The Campaign for the Book launched by author, Alan Gibbons
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‘There is a grinding, unremitting marginalisation of the book and deep ongoing cuts in library services.’
Children’s writer Alan Gibbons is launching the campaign against library cuts and closures, and the reduction in reading for pleasure in schools, with some 500 writers, illustrators, teachers, publishers and professionals pledging their support. Central to the campaign is a planned regional network of children’s authors, teachers and librarians to raise the public profile of local cutbacks and closures.
‘The Year of Reading has been very successful,’ said Gibbons. ‘It can’t disguise however that there is a grinding, unremitting marginalisation of the book and deep ongoing cuts in library services. Every year should be the Year of Reading.’
Some 60 public libraries were closed last year and the number of professional library staff has fallen by 13% between 1995 and 2005, he said. In the most recent ten year period audited the book stock in public libraries fell by 26%.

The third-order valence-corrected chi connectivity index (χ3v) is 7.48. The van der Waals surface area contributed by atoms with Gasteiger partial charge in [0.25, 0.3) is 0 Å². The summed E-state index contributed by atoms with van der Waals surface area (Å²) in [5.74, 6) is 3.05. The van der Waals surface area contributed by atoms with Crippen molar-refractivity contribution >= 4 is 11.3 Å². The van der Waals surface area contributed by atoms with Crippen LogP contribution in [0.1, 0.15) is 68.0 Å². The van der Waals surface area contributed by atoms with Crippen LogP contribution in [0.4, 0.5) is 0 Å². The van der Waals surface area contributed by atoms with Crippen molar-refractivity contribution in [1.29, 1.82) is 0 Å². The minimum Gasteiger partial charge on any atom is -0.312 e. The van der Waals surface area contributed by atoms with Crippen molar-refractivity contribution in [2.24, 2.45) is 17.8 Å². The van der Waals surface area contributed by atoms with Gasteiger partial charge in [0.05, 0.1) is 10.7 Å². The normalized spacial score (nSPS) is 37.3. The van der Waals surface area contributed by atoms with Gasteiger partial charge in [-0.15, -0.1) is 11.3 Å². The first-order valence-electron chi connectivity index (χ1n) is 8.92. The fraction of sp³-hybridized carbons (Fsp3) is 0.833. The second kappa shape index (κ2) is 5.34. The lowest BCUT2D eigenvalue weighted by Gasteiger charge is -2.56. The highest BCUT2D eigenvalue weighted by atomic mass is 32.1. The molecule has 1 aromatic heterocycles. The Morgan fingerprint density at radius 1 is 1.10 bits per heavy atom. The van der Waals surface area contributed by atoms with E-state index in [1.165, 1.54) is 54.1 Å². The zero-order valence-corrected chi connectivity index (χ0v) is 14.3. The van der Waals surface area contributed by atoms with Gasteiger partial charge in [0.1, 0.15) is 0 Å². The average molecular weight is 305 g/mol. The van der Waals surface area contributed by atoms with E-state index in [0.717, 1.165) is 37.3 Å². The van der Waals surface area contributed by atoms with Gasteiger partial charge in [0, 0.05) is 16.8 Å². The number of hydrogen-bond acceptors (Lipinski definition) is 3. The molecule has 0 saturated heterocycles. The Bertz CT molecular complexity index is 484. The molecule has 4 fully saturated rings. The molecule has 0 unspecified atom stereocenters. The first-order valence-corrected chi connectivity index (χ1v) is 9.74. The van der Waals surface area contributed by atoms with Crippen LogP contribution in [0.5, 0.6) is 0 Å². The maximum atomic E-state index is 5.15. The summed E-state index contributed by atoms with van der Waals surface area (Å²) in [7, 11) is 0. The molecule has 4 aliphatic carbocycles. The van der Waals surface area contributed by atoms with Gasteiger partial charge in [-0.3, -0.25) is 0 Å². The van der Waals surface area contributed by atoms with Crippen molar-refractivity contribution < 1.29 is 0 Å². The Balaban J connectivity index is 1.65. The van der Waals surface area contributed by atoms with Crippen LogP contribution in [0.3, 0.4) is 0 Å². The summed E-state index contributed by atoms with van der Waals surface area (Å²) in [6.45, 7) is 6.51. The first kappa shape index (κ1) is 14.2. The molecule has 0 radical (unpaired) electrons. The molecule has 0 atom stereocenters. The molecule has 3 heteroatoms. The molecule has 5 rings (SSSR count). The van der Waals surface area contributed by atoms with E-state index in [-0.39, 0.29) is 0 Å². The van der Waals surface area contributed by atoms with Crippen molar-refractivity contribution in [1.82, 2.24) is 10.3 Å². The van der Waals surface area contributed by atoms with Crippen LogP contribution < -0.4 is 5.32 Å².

‘There are a range of worthwhile initiatives, such as Boys into Books, supported by Government. On their own, they are not enough. What we need is a national policy on reading for pleasure. Lots of people are in favour of such an approach but our response needs to be broader and more active than what we have at the moment.’
Award-winning children’s author, Alan Gibbons.
Gibbons introduced a charter, The Campaign for the Book, at the CWIG (Children’s Writers’ & Illustrators’ Group of the Society of Authors) conference held last weekend, and it has received almost 500 signatures so far, including David Almond, Philip Pullman, Michael Rosen and Beverley Naidoo.
Signatories to the charter pledge to campaign for the central place of reading for pleasure in society, including the defence of public libraries and librarians from attempts to cut spending, and a recognition of school libraries as key engines of learning. Gibbons plans to bring together organisations already campaigning against cuts and closures, including CILIP and the School Library Association, and to co-ordinate their activities with authors. Already, two major publishers and one trade union have signed up. Many more are actively considering the Campaign Charter.
Gibbons said: ‘This is a very encouraging level of support in such a short time.’ He will also work to get celebrities involved in the campaign and will lobby at government level.
Published 22 September 2008
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